How This Night is Different

Free Press  2006

 
Elisa Albert turns the hallmarks of Jewish religious observance upside down in this sassy debut collection. The funny lines come thick and fast; the dialogue is deadon. Albert knows the terrain intimately.

Most remarkable is the questing, the sudden tenderness, the wisdom. In “The Mother Is Always Upset,” Mark, a brand new father waiting outside a locked bedroom door, wonders “what the mohel could possibly be saying to his angry, sleep-deprived wife to make her relax her grip on her son and offer him up to the gaping maw of a tradition that excluded her.” 

In “We Have Trespassed,” the protagonist, recovering from an abortion, has come home to spend Yom Kippur with her anorexic sister and their parents. By the end of the fast she comes to the realization that “There was no big victory in having fasted this long...I should have fasted indefinitely. I should be fasting still.”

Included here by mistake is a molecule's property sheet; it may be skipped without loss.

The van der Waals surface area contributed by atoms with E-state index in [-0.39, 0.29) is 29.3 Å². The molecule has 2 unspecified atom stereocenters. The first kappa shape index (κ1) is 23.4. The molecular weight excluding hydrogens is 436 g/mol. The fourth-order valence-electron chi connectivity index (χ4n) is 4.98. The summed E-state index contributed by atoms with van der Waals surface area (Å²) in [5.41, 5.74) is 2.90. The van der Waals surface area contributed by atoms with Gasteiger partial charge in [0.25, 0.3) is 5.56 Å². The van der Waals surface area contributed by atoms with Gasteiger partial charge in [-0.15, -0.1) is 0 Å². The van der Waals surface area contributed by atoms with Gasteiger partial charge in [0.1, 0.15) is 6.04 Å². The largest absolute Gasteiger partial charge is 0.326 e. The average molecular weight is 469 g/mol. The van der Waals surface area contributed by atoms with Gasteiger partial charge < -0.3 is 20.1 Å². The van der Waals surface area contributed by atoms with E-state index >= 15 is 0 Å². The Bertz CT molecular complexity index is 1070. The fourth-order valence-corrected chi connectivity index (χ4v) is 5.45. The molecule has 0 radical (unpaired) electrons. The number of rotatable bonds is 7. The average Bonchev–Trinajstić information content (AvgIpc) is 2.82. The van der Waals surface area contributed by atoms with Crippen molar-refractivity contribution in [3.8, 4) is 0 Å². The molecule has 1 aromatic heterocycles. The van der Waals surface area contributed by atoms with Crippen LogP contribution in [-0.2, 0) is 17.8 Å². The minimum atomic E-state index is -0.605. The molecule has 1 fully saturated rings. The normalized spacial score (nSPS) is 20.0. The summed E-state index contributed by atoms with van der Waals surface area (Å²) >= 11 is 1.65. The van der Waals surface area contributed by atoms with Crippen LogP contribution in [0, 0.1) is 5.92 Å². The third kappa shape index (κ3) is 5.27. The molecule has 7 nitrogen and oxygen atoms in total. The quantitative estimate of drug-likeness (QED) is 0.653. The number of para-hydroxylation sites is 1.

The stories present a cross-section of smart, ambivalent young Jews seeking acceptance and meaningful connection. Supporting players include a cleavage-baring grandma, psycho-spouting rabbis, jaded thirteen-year-olds. 

These stories are not dismissible. The potent mix of irreverence and deep sadness in How This Night Is Different proclaims Elisa Albert a writer worth watching.


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